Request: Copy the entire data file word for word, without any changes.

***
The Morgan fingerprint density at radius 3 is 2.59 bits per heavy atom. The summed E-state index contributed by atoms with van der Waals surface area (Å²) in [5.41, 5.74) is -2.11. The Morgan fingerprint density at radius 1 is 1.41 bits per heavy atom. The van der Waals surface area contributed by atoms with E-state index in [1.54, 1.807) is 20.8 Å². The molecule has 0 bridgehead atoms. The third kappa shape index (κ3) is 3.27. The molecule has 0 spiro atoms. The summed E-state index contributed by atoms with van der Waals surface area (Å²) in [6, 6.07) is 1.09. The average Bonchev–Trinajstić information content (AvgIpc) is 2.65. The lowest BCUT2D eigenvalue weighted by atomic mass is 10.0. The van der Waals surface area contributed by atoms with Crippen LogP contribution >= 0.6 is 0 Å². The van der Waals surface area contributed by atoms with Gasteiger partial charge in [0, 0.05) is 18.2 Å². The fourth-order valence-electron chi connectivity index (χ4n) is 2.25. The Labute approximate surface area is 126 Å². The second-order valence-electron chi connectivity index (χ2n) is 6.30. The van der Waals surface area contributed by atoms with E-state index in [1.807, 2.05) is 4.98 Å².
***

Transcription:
The Morgan fingerprint density at radius 3 is 2.59 bits per heavy atom. The summed E-state index contributed by atoms with van der Waals surface area (Å²) in [5.41, 5.74) is -2.11. The Morgan fingerprint density at radius 1 is 1.41 bits per heavy atom. The van der Waals surface area contributed by atoms with E-state index in [1.54, 1.807) is 20.8 Å². The molecule has 0 bridgehead atoms. The third kappa shape index (κ3) is 3.27. The molecule has 0 spiro atoms. The summed E-state index contributed by atoms with van der Waals surface area (Å²) in [6, 6.07) is 1.09. The average Bonchev–Trinajstić information content (AvgIpc) is 2.65. The lowest BCUT2D eigenvalue weighted by atomic mass is 10.0. The van der Waals surface area contributed by atoms with Crippen LogP contribution >= 0.6 is 0 Å². The van der Waals surface area contributed by atoms with Gasteiger partial charge in [0, 0.05) is 18.2 Å². The fourth-order valence-electron chi connectivity index (χ4n) is 2.25. The Labute approximate surface area is 126 Å². The second-order valence-electron chi connectivity index (χ2n) is 6.30. The van der Waals surface area contributed by atoms with E-state index in [1.807, 2.05) is 4.98 Å².